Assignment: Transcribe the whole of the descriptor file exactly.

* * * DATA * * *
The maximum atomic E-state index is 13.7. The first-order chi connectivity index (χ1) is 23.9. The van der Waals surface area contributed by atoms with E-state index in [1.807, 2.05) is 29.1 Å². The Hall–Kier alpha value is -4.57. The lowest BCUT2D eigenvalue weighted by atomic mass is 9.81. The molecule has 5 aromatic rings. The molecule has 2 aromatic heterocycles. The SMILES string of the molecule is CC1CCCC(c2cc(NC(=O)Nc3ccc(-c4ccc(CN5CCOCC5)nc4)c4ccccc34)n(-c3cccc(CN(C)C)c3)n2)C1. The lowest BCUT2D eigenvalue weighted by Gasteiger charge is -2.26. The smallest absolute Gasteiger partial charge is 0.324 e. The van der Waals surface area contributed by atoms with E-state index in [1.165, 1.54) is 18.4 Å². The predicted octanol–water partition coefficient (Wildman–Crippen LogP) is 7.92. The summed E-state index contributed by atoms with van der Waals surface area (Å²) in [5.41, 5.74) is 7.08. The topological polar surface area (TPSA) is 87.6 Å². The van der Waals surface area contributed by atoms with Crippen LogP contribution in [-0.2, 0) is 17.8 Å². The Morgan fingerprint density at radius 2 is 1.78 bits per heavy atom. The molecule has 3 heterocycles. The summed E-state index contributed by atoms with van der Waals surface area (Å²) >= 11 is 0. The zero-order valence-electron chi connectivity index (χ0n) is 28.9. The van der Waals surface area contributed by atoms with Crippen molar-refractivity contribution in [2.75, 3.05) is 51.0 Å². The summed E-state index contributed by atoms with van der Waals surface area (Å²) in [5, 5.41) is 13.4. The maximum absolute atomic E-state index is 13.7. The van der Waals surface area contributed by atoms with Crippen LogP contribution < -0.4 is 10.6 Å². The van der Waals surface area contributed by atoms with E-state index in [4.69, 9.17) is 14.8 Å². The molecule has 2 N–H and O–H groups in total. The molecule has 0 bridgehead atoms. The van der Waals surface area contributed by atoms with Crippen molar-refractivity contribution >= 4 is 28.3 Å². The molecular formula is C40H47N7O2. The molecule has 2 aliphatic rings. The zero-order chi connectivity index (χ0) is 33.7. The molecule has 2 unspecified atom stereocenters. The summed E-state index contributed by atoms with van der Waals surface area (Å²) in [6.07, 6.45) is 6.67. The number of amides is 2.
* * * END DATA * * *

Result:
The maximum atomic E-state index is 13.7. The first-order chi connectivity index (χ1) is 23.9. The van der Waals surface area contributed by atoms with E-state index in [1.807, 2.05) is 29.1 Å². The Hall–Kier alpha value is -4.57. The lowest BCUT2D eigenvalue weighted by atomic mass is 9.81. The molecule has 5 aromatic rings. The molecule has 2 aromatic heterocycles. The SMILES string of the molecule is CC1CCCC(c2cc(NC(=O)Nc3ccc(-c4ccc(CN5CCOCC5)nc4)c4ccccc34)n(-c3cccc(CN(C)C)c3)n2)C1. The lowest BCUT2D eigenvalue weighted by Gasteiger charge is -2.26. The smallest absolute Gasteiger partial charge is 0.324 e. The van der Waals surface area contributed by atoms with E-state index in [1.165, 1.54) is 18.4 Å². The predicted octanol–water partition coefficient (Wildman–Crippen LogP) is 7.92. The summed E-state index contributed by atoms with van der Waals surface area (Å²) in [5.41, 5.74) is 7.08. The topological polar surface area (TPSA) is 87.6 Å². The van der Waals surface area contributed by atoms with Crippen LogP contribution in [-0.2, 0) is 17.8 Å². The Morgan fingerprint density at radius 2 is 1.78 bits per heavy atom. The molecule has 3 heterocycles. The summed E-state index contributed by atoms with van der Waals surface area (Å²) >= 11 is 0. The zero-order valence-electron chi connectivity index (χ0n) is 28.9. The van der Waals surface area contributed by atoms with Crippen molar-refractivity contribution in [2.75, 3.05) is 51.0 Å². The summed E-state index contributed by atoms with van der Waals surface area (Å²) in [5, 5.41) is 13.4. The maximum absolute atomic E-state index is 13.7. The van der Waals surface area contributed by atoms with Crippen LogP contribution < -0.4 is 10.6 Å². The van der Waals surface area contributed by atoms with E-state index in [4.69, 9.17) is 14.8 Å². The molecule has 2 N–H and O–H groups in total. The molecule has 0 bridgehead atoms. The van der Waals surface area contributed by atoms with Crippen molar-refractivity contribution >= 4 is 28.3 Å². The molecular formula is C40H47N7O2. The molecule has 2 aliphatic rings. The zero-order chi connectivity index (χ0) is 33.7. The molecule has 2 unspecified atom stereocenters. The summed E-state index contributed by atoms with van der Waals surface area (Å²) in [6.07, 6.45) is 6.67. The number of amides is 2.